Republican health bill has a few problems.
But its flaws aren’t the only ones that have left it vulnerable to attacks from the left.
As Democrats prepare to launch a major push to repeal the Affordable Care Act, Republicans will need to work to fix them.
But that won’t be easy.
We’re on the road to health reform.
What can they do to get it done?
Here are the seven big questions that Republicans will face going into the 2018 midterm elections:How to fix health care?1.
Fix the law: Republican senators have pledged to repeal Obamacare.
But they have yet to explain how they plan to replace it, or how they’ll pay for it.
And they’re already facing opposition from the health care industry, which has complained that the GOP is cutting off a key funding source for the program.
The problem for Republicans is that the law has a massive enrollment problem: About 22 million Americans don’t have insurance, and more than half of them are older than 65.
That means the number of people who would qualify for subsidies would likely shrink.
This would make it more difficult for Republicans to repeal a law they haven’t yet fully figured out how to replace.
But the party could easily address this by allowing states to opt out of the individual mandate, which requires people to buy insurance or pay a fine.
That would allow insurers to charge sicker people more and younger people less.2.
Fix Obamacare’s individual mandate: Many people don’t want to be required to buy health insurance, so Republicans are seeking ways to make the mandate less punitive.
Some states have already adopted this approach, but others are considering their options.
Republican Sen. Shelley Moore Capito of West Virginia has said that she’d like to “make the individual market more generous” and would also seek to repeal some of the ACA’s protections for people with pre-existing conditions.3.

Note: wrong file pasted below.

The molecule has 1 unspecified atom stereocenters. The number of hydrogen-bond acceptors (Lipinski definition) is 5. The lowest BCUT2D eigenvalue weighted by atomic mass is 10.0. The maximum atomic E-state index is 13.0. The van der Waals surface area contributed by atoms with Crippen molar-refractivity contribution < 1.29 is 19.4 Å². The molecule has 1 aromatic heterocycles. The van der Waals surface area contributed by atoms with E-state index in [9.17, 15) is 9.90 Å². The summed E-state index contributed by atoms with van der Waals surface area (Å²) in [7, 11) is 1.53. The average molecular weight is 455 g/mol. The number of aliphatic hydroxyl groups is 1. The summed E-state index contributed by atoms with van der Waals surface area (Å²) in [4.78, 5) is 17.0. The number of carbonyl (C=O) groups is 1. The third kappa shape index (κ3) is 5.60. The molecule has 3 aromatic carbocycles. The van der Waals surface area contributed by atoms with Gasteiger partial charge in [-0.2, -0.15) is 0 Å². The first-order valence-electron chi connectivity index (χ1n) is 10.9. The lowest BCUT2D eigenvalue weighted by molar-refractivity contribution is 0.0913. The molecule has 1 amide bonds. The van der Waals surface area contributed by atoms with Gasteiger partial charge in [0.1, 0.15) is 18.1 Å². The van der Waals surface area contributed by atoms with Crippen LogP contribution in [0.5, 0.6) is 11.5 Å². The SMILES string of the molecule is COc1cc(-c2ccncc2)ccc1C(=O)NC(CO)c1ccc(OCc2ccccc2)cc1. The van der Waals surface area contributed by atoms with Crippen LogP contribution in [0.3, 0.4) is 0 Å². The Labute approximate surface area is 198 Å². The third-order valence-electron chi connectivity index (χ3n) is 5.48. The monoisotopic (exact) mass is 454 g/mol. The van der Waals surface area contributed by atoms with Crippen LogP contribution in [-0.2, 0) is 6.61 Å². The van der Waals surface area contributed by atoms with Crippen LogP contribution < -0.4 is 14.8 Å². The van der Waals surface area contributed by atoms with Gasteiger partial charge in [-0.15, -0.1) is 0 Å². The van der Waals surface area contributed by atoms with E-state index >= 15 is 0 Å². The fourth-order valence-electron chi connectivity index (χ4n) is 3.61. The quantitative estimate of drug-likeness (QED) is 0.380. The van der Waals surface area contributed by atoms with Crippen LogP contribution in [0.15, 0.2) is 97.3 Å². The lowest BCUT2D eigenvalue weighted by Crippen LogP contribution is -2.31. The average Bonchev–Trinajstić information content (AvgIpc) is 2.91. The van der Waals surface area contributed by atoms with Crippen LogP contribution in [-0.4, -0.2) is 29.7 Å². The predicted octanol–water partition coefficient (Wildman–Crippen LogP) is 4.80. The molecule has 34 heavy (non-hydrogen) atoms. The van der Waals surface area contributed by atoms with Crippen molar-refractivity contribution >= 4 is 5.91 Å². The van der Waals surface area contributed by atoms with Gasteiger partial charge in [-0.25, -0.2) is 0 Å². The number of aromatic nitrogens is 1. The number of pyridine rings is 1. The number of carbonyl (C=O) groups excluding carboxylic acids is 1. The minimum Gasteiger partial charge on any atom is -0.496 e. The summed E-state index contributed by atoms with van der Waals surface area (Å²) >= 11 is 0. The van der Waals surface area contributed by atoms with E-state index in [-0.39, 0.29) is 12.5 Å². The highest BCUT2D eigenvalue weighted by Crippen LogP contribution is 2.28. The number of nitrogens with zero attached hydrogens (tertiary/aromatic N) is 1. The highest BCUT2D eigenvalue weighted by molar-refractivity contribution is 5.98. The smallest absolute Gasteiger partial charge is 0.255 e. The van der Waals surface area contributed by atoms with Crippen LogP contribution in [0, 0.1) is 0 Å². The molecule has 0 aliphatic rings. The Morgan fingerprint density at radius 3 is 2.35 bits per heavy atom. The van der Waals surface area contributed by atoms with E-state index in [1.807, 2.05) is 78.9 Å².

Fix Medicare: Medicare is a key component of the Affordable Health Care Act.
The Medicare program pays for about 80% of the costs of health care, and many people don the program to help pay for health insurance.
A Republican bill would remove Medicare’s coverage guarantee and force people to pay for private health insurance instead.
The Republican senators who are leading the charge against this bill are also proposing to end Medicare’s guaranteed payments to hospitals.
In some states, such as West Virginia, this could be disastrous.4.
Fix Medicaid: A lot of people are worried that Republicans’ repeal of the Medicaid expansion is going to cause an increase in the cost of Medicaid, which helps low-income people afford coverage.
This is a concern because people often don’t pay much for Medicaid and that could mean fewer people who qualify for the payments.
The GOP has also been talking about a way to repeal and replace the ACA, but it’s unclear if they’ll be able to pass such a sweeping bill.
The CBO has estimated that a single-payer system would cost about $5 trillion over the next decade.5.
Fix prescription drug prices: While some Republicans have touted their desire to keep drug prices from skyrocketing, they’ve yet to offer an exact plan.
In the past, they have suggested that people could get cheaper drugs by buying smaller, generic drugs.
This week, Republican Sen.-elect Rob Portman of Ohio proposed to lower the cost per dose of some medicines, but the idea is not widely supported by the pharmaceutical industry.
Some Republicans are also looking to allow insurance companies to charge higher premiums to people with preexisting conditions, something the drug industry says is an attempt to make coverage more affordable for those with pre